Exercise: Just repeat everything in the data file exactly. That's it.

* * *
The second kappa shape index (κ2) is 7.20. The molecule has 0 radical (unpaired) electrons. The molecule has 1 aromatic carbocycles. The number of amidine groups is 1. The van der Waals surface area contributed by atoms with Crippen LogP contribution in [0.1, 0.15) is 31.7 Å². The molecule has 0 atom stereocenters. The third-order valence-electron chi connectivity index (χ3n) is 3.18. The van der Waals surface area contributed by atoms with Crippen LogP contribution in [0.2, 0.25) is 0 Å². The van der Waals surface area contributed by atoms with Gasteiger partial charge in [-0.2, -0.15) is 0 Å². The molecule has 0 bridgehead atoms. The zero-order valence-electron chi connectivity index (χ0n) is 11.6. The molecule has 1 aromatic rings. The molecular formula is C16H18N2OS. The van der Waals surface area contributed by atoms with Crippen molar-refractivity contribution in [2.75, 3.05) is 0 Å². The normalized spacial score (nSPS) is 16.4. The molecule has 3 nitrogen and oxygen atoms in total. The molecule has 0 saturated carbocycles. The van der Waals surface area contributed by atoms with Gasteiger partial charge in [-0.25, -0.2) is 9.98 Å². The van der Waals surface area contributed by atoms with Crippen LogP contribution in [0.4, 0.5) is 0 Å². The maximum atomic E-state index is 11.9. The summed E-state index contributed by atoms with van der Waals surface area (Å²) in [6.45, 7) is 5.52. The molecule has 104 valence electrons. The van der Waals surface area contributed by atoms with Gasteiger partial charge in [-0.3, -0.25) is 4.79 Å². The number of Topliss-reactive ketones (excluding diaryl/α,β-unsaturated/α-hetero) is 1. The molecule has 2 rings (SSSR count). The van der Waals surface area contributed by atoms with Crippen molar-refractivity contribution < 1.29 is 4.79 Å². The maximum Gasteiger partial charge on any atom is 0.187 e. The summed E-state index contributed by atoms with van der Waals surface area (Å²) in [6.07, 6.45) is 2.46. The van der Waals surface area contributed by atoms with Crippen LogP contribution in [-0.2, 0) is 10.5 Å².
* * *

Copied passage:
The second kappa shape index (κ2) is 7.20. The molecule has 0 radical (unpaired) electrons. The molecule has 1 aromatic carbocycles. The number of amidine groups is 1. The van der Waals surface area contributed by atoms with Crippen LogP contribution in [0.1, 0.15) is 31.7 Å². The molecule has 0 atom stereocenters. The third-order valence-electron chi connectivity index (χ3n) is 3.18. The van der Waals surface area contributed by atoms with Crippen LogP contribution in [0.2, 0.25) is 0 Å². The van der Waals surface area contributed by atoms with Gasteiger partial charge in [-0.2, -0.15) is 0 Å². The molecule has 0 bridgehead atoms. The zero-order valence-electron chi connectivity index (χ0n) is 11.6. The molecule has 1 aromatic rings. The molecular formula is C16H18N2OS. The van der Waals surface area contributed by atoms with Crippen molar-refractivity contribution in [2.75, 3.05) is 0 Å². The normalized spacial score (nSPS) is 16.4. The molecule has 3 nitrogen and oxygen atoms in total. The molecule has 0 saturated carbocycles. The van der Waals surface area contributed by atoms with Gasteiger partial charge in [-0.25, -0.2) is 9.98 Å². The van der Waals surface area contributed by atoms with Crippen LogP contribution in [0.4, 0.5) is 0 Å². The maximum atomic E-state index is 11.9. The summed E-state index contributed by atoms with van der Waals surface area (Å²) in [6.45, 7) is 5.52. The molecule has 104 valence electrons. The van der Waals surface area contributed by atoms with Gasteiger partial charge in [-0.3, -0.25) is 4.79 Å². The number of Topliss-reactive ketones (excluding diaryl/α,β-unsaturated/α-hetero) is 1. The molecule has 2 rings (SSSR count). The van der Waals surface area contributed by atoms with Crippen molar-refractivity contribution < 1.29 is 4.79 Å². The maximum Gasteiger partial charge on any atom is 0.187 e. The summed E-state index contributed by atoms with van der Waals surface area (Å²) in [6.07, 6.45) is 2.46. The van der Waals surface area contributed by atoms with Crippen LogP contribution in [-0.2, 0) is 10.5 Å².